Creditors to struggling Singapore shipper Pacific International Lines Pte (PIL) will vote soon on a restructuring deal that involves a capital injection from a unit of Temasek Holdings Pte.
It’s an important day for investors who oppose the plan like Singapore businessman Kuah Ann Thia, an unsecured noteholder –the most vulnerable in the bond world. He and other individual investors hold parts of PIL’s S$60mil security (US$45mil) that came due in November but which the shipper hasn’t repaid.
Kuah had initially felt relief last year when he heard that the Temasek unit was providing a US$600mil package comprising debt and equity to PIL.
But he said he became worried when he saw the company’s restructuring plan. Under the so-called scheme of arrangement, it could be at least five years before unsecured noteholders saw actual cash payments, according to presentation materials.
In contrast, some secured lenders like banks could get payments for their claims subject to the company having sufficient excess cash. PIL said in May last year it received an in-principle approval from a majority of its financial lenders, constituting 97.6% of the company’s total debt, for “a formalised standstill on enforcement actions” until a debt re-profiling pact is agreed on.
“For us to be left out until the very end should not be the way that things are done, ” Kuah said.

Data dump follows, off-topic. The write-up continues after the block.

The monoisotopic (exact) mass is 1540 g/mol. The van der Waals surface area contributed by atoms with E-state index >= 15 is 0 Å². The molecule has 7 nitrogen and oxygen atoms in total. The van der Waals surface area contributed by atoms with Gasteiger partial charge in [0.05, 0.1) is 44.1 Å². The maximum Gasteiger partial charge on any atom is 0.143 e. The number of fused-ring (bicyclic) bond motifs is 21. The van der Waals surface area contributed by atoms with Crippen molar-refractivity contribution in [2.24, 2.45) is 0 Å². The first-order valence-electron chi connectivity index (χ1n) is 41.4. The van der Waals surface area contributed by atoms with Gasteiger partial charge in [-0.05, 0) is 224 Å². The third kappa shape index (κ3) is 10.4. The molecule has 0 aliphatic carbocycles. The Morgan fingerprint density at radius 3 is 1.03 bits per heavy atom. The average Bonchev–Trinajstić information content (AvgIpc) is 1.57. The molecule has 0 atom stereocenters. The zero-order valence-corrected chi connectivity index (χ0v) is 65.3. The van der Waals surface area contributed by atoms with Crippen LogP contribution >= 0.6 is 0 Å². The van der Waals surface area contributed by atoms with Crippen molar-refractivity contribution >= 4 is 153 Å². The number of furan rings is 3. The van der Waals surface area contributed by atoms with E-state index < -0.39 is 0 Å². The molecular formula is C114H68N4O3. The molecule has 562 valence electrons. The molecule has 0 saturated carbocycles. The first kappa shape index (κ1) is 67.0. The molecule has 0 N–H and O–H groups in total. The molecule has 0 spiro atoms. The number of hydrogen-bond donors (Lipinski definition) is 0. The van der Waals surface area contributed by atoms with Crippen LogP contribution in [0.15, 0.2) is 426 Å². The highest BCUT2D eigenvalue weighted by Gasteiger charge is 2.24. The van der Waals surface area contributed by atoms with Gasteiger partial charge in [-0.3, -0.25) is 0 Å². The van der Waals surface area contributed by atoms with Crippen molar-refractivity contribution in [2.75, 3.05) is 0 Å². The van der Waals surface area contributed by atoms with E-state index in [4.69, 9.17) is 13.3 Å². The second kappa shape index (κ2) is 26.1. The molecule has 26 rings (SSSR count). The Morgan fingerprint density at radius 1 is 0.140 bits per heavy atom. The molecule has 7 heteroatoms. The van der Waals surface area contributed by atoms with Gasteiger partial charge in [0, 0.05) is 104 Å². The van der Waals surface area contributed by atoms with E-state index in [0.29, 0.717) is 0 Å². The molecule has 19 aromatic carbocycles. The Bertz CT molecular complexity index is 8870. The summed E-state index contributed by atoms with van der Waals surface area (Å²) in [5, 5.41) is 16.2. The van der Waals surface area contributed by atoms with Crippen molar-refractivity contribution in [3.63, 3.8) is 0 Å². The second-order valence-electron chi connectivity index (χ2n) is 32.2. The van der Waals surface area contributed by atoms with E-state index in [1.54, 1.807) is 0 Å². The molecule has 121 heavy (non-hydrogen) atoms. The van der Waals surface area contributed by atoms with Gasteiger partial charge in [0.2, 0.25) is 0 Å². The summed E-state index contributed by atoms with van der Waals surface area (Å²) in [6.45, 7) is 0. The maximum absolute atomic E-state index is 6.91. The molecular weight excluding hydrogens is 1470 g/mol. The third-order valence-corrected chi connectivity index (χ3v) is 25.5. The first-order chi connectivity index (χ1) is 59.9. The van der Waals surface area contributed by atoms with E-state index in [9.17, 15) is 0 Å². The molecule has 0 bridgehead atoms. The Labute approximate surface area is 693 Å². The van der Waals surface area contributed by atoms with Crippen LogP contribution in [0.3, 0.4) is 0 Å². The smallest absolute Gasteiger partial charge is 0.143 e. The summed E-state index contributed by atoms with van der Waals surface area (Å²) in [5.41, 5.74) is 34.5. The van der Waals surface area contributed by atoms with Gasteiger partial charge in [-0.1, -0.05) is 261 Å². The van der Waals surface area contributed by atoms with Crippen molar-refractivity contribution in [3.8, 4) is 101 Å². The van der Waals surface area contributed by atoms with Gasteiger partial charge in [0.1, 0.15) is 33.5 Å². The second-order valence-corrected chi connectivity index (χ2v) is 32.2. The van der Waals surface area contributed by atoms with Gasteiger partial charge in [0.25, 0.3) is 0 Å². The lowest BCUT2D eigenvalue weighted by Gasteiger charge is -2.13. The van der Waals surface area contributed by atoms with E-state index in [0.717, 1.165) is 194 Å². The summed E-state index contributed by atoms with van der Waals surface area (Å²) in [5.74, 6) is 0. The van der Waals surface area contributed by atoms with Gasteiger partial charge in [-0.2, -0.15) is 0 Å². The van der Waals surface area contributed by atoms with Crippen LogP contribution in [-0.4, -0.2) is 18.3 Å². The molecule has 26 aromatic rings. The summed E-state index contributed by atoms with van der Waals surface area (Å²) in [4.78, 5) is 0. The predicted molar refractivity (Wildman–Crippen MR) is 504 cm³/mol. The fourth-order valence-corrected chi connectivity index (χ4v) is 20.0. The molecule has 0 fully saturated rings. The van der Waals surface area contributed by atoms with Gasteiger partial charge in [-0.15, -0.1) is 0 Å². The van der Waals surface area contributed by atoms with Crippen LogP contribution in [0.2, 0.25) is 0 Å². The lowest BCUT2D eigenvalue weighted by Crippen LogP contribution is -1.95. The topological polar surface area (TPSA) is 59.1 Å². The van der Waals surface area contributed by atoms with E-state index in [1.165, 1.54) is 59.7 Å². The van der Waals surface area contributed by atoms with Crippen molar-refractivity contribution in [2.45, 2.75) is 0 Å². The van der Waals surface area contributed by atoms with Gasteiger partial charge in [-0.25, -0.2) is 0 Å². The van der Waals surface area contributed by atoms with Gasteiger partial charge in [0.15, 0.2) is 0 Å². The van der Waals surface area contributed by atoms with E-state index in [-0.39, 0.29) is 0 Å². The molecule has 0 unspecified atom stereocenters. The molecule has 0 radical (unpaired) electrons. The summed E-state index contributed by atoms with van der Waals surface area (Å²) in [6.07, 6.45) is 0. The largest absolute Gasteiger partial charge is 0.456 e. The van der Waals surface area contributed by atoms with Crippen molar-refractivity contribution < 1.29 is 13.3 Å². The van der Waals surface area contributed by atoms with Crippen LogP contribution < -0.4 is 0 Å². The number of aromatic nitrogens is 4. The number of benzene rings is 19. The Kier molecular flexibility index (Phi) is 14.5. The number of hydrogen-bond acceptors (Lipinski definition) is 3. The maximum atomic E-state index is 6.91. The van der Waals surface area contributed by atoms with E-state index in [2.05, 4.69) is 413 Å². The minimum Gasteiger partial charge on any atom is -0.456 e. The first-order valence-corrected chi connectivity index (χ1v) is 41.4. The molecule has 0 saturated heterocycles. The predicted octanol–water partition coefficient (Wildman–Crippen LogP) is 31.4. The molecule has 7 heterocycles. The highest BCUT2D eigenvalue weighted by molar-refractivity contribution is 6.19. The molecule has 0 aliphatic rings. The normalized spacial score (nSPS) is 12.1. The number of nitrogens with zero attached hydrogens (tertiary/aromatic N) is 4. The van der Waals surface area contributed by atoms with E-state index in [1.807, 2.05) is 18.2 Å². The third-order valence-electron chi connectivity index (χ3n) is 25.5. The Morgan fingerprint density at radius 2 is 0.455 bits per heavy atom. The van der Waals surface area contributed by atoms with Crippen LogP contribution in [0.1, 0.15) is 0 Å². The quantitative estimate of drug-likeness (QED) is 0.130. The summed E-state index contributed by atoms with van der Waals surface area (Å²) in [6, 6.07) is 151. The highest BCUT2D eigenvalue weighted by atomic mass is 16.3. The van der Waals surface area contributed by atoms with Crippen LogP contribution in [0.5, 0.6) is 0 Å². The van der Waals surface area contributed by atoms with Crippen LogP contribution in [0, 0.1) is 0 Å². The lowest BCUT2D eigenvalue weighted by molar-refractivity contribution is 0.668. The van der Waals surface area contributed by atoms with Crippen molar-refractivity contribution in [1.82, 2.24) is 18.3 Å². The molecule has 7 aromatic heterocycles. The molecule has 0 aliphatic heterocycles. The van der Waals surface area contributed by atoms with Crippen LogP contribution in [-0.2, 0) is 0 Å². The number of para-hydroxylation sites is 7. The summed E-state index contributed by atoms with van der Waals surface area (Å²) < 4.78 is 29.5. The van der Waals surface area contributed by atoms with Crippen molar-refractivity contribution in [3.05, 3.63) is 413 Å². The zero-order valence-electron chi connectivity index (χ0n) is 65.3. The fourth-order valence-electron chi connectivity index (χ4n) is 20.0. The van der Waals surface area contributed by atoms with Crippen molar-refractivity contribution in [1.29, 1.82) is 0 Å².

PIL told Bloomberg News it had been transparent and open to hearing from noteholders. It has held two informal meetings for the bondholders, and 16 small-group dialog sessions. It’s also attended to more than 100 emails and calls and hired a lawyer to give noteholders advice.
“We believe the comprehensive financing and restructuring plan presented in the scheme of arrangement represents the best path forward for all stakeholders, ” the company said in an email.
“PIL has received the support of a significant majority of creditors for the scheme, and is confident that the required approval thresholds can be met.”
Established in 1967, PIL is Singapore’s biggest container line. The company has sold some of its vessels and withdrew services from the trans-Pacific trade route because it was struggling from years of a downturn in the container shipping industry brought on by excess capacity and slowing demand.
Despite the container shipping industry’s recovery last year, the company had to file for court protection from its creditors.
PIL cited absence of financing or increased cost of borrowing for the shipping industry since Hanjin Shipping Co’s bankruptcy in February 2017, lower profit margins due to increased competition in certain routes, oversupply of capacity in container lines and its “over-levered capital structure” among the key reasons that eventually led to a debt re-profiling, according to a Dec 15 explanatory note it sent to all creditors seen by Bloomberg News.
Unhappy with the restructuring plan, Kuah protested to the Singapore courts. And earlier in January, a court ruled that the company classify all its fully unsecured creditors as a separate group in the Monday vote, potentially giving them power to block the deal.
Under Singapore law, at least half the investors holding over 75% of value in each creditor class present for the vote must approve the deal for it to be successful, unless the court decides otherwise.
But blocking the deal won’t be easy: opponents would need to convince enough bondholders to vote against it, with some who may be worried that a canceled bailout would result in even worse terms.